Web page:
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Monday, March 26, 2012 - 11:00am
G. Giuli, R. Alonso-Mori, E. Paris, P. Glatzel, S. Eeckhout, M. Carroll, School of Science and Technology, Geology Division, University of Camerino, Via G. III da Varano, 62032 Camerino; e-mail:
The solubility behaviour of S and Cl in silicate magmas is a key to understand the processes affecting S and Cl volcanic emissions in the atmosphere. The geochemical behaviour of these elements in silicate melts and glasses is also of major importance for problems ranging from volcano-climate interactions to the genesis of ore deposits of great economic importance to industrial glass-forming processes and vitreous waste material from refuse incineration. As a consequence, many authors studied the solubility of these elements in silicate melts as a function of composition, temperature, pressure and redox conditions. However, little is known on the extent to which the structure of silicate melts and interaction between S and Cl with metal cations affect their solubility behaviour. Evaluation of such problems requires new data on the structural and chemical environments around S, Cl dissolved in silicate melts and potential interactions with metal cations like Fe.
As silicate glasses can be considered good structural analogue of the melts near the glass transition temperature, we can study the structural environment of S, Fe and Cl in synthetic silicate glasses to infer their behaviour in natural magmas of the same composition and to draw relationships between their structural environment in the glass and their solubility.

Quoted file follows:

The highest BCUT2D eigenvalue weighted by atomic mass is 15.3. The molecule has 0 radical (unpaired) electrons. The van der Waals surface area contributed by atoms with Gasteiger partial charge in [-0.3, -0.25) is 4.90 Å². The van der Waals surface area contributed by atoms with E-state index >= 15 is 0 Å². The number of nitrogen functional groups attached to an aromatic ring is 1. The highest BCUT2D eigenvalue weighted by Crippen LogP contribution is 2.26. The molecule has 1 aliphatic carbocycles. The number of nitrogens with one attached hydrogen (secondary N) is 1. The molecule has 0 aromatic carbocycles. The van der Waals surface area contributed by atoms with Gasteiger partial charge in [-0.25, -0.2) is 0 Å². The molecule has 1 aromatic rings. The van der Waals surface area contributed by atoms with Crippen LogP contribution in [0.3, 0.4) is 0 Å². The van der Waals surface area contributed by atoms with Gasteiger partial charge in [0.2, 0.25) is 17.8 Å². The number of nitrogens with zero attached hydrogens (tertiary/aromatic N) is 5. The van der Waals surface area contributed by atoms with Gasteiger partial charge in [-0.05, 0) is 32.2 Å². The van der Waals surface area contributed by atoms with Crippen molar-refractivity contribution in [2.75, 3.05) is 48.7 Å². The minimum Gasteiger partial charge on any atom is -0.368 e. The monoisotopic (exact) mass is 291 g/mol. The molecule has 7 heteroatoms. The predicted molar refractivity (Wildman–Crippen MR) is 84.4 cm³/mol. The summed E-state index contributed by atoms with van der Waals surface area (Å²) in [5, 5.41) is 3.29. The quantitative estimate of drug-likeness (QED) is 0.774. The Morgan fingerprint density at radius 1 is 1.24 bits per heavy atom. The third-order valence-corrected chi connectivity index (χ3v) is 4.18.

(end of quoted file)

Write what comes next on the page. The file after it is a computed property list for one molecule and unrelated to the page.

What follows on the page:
This project involve the synthesis of silicate glasses with different bulk compositions pressures, temperatures and at controlled redox conditions in the aim of determining how these variables affect both the Fe oxidation state and structural environment and volatiles solubility. X-ray Absorption Spectroscopy (XAS) and X-ray Emission Spectroscopy (XES) are element selective techniques that allow to determine the oxidation state and structural environment1,2 and can provide the information we need to rationalise the solubility data of volatiles in magmas. Recent data3 allowed us to ascertain that the solubility of S2- in magmas is greatly affected by the concentration of Fe2+.
1) Paris E.; Giuli G.; Carroll M.; Davoli I. Canadian Mineralogist, 2001, 39, 331-339.
2) Mori R.; Paris E.; Giuli G.; Eeckhout S.; Kavcic M.; Zitnik M.; Bucar K.; Pettersson L.; Glatzel P. Analytical Chemistry, 2009, 81, 6516-6525.
3) Giuli G.; Mori R.; Cicconi R.; Paris E.; Glatzel P.; Eeckhout S.; Scaillet B. American Mineralogist 2011 subm.